THE TRANSITION IN BRITAIN AND FRANCE
The early constitutions of these universities followed the models of Paris and Louvain. The scope of the teaching and the material were, consequently, identical with those of the later mediaeval period. In the time of Jam es II the Faculty of Arts at Glasgow prescribed in Logic the works of Aristotle and in Philosophy more Aristotle, namely the eight books of physics, the psycho logical treatises and some others. The history of the struggles out of which the Scotch system of education finally emerged would not be in place here. A new scheme put out in 1640 prescribed Aristotle’s De Anim a as a subject for the fourth-year course, but in 1695 the commissioners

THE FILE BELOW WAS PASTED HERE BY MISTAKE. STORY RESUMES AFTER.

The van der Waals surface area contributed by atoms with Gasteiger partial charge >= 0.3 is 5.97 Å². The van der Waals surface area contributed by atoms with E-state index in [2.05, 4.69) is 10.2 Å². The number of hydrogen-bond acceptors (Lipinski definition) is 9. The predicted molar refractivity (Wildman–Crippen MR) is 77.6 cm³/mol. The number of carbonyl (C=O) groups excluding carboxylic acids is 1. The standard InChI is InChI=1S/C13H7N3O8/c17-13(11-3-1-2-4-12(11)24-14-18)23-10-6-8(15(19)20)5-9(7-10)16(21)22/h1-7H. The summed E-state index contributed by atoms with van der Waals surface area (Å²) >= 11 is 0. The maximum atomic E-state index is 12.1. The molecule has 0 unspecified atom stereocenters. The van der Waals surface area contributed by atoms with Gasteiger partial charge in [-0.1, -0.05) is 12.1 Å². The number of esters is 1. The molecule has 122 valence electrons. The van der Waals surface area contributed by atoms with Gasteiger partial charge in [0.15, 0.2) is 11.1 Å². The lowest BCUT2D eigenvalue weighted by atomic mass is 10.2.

of the universities made a vigorous protest in favour of home products : each university was directed to produce a treatise, and the whole collection of treatises, four in number, was to be revised and adopted by the commissioners. The scheme finally lapsed, and Scotland resigned the task of creation : fortunately it began at the same time to develop.